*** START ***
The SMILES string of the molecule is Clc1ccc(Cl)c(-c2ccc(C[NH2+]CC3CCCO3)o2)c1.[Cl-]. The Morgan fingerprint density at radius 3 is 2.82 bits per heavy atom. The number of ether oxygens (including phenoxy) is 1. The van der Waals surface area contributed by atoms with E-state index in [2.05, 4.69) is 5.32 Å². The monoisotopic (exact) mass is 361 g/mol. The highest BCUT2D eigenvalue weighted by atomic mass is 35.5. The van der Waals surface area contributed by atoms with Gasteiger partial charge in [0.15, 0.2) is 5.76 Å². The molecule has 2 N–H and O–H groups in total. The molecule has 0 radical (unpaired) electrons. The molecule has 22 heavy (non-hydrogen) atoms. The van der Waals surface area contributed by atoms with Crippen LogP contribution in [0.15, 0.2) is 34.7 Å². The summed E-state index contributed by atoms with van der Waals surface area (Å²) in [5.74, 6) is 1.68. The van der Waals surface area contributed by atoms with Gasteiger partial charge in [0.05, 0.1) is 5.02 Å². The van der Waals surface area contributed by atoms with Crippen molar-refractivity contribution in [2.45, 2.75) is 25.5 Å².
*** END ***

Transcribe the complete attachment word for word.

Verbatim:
The SMILES string of the molecule is Clc1ccc(Cl)c(-c2ccc(C[NH2+]CC3CCCO3)o2)c1.[Cl-]. The Morgan fingerprint density at radius 3 is 2.82 bits per heavy atom. The number of ether oxygens (including phenoxy) is 1. The van der Waals surface area contributed by atoms with E-state index in [2.05, 4.69) is 5.32 Å². The monoisotopic (exact) mass is 361 g/mol. The highest BCUT2D eigenvalue weighted by atomic mass is 35.5. The van der Waals surface area contributed by atoms with Gasteiger partial charge in [0.15, 0.2) is 5.76 Å². The molecule has 2 N–H and O–H groups in total. The molecule has 0 radical (unpaired) electrons. The molecule has 22 heavy (non-hydrogen) atoms. The van der Waals surface area contributed by atoms with Crippen LogP contribution in [0.15, 0.2) is 34.7 Å². The summed E-state index contributed by atoms with van der Waals surface area (Å²) in [5.74, 6) is 1.68. The van der Waals surface area contributed by atoms with Gasteiger partial charge in [0.05, 0.1) is 5.02 Å². The van der Waals surface area contributed by atoms with Crippen molar-refractivity contribution in [2.45, 2.75) is 25.5 Å².